This time, I used my half-and-half weasel trick again, where I add half the store-bought mix. I’m scared that Estelle will point this out to everyone. She always finds a way to dampen my glory, but I’m doing my best not to give her that chance, because my Ancient Egypt inspired cake is almost flawless.

Lulu the Korean lady helps me haul it to the middle of the table, and all the ladies erupt into praise. I smile so much my jaw aches, but I can’t help it.

“Ohhh mmmmyyy…” “Loook at thaaaaaaat…” “Ohh, Maaaaaaay…”

“Oh lord, look at that piping job… just flawless…”

“Is that… marzipan? From scratch? Get out of town! Marsha, remember we made marzipan? Organic peanut butter is what it tasted like. Ha!”

And she’s a sculptor! Just look at the detail of her sphinx.”

“You made that out of gelatin? How on earth-?”

“The Pyramids of Giza! How cute!”

Praise is lovely, but it makes me a little uncomfortable.

“Oh, stop it…” I say to retain some modesty.

“May, how long did this take you?”

“Oh, two to three hours. Not terribly long.”

Meanwhile, I’m keeping an eye on Estelle. She hasn’t said a word yet, but there’s a faint smirk on her face. I’m scared at whatever she’s doing that for. What’ve I done wrong? It’s not my piping, it’s perfect.

“I couldn’t bear to cut the thing!”

“Oh, I know, it’s a work of art! Who’s gonna do it?”

My sphinx is the masterpiece, and it shimmers a little because I dusted some of that golden powder on it that the big chefs use for decoration.

“Maybe if we try to avoid the sphinx and the Pyramids, and go for the flat bits…”

“Oh! I’ll run and get my Kodak. It’s only across the street, I won’t keep you.”

Is it the navy blue icing on the sides? Did I choose a dumb colour? I knew I should’ve kept it simple…

“Alright, ladies, let’s get some plates going.” They’re cutting it into squares and passing it down, taking in the aroma, and Estelle is sitting straight now and expressionless with all the ambivalence of a judge. What if she finds out about my cake batter cheat?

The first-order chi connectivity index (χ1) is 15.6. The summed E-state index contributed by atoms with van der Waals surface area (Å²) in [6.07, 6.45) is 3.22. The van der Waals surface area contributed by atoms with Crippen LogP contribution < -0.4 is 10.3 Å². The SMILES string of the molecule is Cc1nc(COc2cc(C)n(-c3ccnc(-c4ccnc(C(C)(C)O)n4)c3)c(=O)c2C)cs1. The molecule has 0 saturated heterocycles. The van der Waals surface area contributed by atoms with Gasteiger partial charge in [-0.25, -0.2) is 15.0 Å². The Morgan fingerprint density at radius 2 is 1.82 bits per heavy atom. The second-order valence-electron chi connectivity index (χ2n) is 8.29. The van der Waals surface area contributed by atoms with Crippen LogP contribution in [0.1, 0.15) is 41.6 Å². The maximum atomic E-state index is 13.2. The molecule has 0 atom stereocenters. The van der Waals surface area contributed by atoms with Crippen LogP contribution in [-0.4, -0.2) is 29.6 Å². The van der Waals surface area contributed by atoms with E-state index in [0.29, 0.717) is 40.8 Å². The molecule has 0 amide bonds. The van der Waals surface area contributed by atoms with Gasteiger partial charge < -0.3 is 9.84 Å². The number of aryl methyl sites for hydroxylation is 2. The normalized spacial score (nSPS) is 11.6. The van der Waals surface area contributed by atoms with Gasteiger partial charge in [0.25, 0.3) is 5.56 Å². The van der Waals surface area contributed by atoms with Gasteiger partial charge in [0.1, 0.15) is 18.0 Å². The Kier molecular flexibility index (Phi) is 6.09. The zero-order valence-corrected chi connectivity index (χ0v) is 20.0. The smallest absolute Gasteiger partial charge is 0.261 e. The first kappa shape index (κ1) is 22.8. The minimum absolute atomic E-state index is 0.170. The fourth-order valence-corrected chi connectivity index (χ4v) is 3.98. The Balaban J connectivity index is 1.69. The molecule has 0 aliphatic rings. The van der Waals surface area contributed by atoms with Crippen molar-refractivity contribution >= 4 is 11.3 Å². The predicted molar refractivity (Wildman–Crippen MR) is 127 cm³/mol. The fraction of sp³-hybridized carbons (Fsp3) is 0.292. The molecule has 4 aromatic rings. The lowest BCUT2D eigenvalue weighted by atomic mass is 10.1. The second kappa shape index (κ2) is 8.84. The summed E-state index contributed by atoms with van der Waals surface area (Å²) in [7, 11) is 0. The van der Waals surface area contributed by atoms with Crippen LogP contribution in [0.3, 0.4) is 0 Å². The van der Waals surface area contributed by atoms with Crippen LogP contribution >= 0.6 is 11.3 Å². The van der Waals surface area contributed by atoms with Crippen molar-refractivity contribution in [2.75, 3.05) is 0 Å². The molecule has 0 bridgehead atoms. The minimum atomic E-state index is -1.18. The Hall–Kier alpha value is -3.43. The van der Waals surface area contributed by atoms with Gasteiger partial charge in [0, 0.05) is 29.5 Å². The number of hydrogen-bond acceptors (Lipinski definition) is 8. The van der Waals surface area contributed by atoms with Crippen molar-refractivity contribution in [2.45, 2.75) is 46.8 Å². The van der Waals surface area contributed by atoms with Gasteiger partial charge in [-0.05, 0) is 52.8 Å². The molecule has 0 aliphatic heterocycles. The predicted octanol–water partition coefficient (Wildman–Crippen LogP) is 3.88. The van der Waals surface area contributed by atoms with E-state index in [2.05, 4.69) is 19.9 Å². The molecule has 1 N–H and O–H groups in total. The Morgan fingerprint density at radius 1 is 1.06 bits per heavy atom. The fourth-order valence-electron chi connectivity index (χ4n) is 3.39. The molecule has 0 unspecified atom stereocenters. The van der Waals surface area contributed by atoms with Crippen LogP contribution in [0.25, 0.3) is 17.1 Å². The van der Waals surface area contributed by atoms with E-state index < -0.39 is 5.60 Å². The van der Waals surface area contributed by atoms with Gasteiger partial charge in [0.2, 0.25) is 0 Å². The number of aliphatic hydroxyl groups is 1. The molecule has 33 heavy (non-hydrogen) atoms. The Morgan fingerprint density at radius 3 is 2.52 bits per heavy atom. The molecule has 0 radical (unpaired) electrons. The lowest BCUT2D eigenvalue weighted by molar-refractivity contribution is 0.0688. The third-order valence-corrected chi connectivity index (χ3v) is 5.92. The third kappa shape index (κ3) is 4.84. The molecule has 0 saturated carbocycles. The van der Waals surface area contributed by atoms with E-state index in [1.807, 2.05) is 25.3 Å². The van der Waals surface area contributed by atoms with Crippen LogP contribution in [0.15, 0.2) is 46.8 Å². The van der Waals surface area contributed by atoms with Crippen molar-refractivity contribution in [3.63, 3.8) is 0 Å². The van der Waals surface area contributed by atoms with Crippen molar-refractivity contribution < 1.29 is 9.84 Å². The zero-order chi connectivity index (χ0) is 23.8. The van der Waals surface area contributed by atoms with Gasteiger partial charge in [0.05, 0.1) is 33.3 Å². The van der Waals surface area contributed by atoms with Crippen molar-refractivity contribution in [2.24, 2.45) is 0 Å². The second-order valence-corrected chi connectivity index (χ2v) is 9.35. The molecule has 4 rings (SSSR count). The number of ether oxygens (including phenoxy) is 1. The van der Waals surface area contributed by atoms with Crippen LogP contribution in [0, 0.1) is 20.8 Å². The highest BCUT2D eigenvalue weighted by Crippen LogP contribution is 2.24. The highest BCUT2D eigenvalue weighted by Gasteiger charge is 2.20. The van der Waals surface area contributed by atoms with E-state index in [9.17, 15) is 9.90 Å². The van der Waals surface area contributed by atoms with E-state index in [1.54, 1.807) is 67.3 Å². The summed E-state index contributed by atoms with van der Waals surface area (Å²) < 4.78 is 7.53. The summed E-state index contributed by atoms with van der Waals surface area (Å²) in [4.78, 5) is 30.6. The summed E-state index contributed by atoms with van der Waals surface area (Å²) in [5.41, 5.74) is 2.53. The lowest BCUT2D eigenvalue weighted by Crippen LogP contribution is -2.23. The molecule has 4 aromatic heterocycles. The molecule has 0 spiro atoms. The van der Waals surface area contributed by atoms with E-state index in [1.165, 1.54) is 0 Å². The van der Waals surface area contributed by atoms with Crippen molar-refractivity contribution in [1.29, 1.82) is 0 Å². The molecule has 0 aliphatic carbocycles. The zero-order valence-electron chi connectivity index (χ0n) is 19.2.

“Tastes as good as it looks, Mayflower.” I can handle Lulu.

Everyone gets a piece now. Estelle gets one too, and I watch her chew it slowly and thoughtfully. She’s looking at my three pyramids, side to side, and then she smiles.

“You used Werthers Toffees, and then you stacked them. How charming, May.”

So it wasn’t the batter, and it wasn’t the navy blue. It was the pyramids. What I say next comes without thinking, and I splutter, wild-eyed, like a maniac.

“Yeah, well you must think I’m stupid if you use store-bought frosting, you dirty cheater. Everyone knows.”

The chatter stops immediately, and the ladies look from myself, to Estelle, to myself again. To my amazement, Estelle looks almost hurt, staring at me, her eyebrows inverted. She looks down in her lap, and Lulu pipes up.

“What did you say this time, Stella?”

More silence. I realize my fist has been on the table all along, and my lip curled. I withdraw from both and stare at the plaster ceiling. He doesn’t have anything to say, either. I wonder what my husband is doing right now.

“Hey, now, Stella was just bein’ gentle,” a lady offers.

I figure that out now.

I hear the droplets from the sink strike the porcelain, offering a cheer up melody.

The ladies are trying to patch up where they left off.

“Well anyways, May, this is just darling. You could start a baking career on this sort of thing.”

“You know that shop down by the lakeshore, run by the old English woman? She designed a medieval cake for my son’s birthday.”

“Oh, I know the one! She’s still going? I reckoned she was on her last legs!”

I’m still concentrated on the ceiling, trying to think about cake. Salty tears sting my eyelids at first, and then more come and roll down my face and into my ears because I’m looking up.

“She makes a fortune, too. That business has been going strong since I moved here fifteen years ago.”

“I’ll bet she does! Maybe our May here could be her assistant! How about it May?”

Suddenly, a great, horrible sob breaks loose, and I sound like Kathleen Turner, the way I’m wailing. I cannot stop, and I’m sure I look like a red baby.

“Oh, May…” Lulu puts a hand on mine, but I pull away and walk to the kitchen doorway.

It’s silent again, until Estelle says “Well, I’d best be on my way.”

A murmur of agreement follows, and one by one, I watch the ladies abandon my partially eaten Ancient Egypt themed cake and exit through the front door as I continue to sob. When they’re all gone, I sink down to the floor and feel that the tile is sticky because it’s a hot summer day. From the floor, I glance at my cake with disgust, and then turn away.

Sometimes, you’re off by a little, and it makes all the difference. Even by the margin of a teaspoon.

Crying into my ears and my hair, I fall asleep on the tile floor.


The End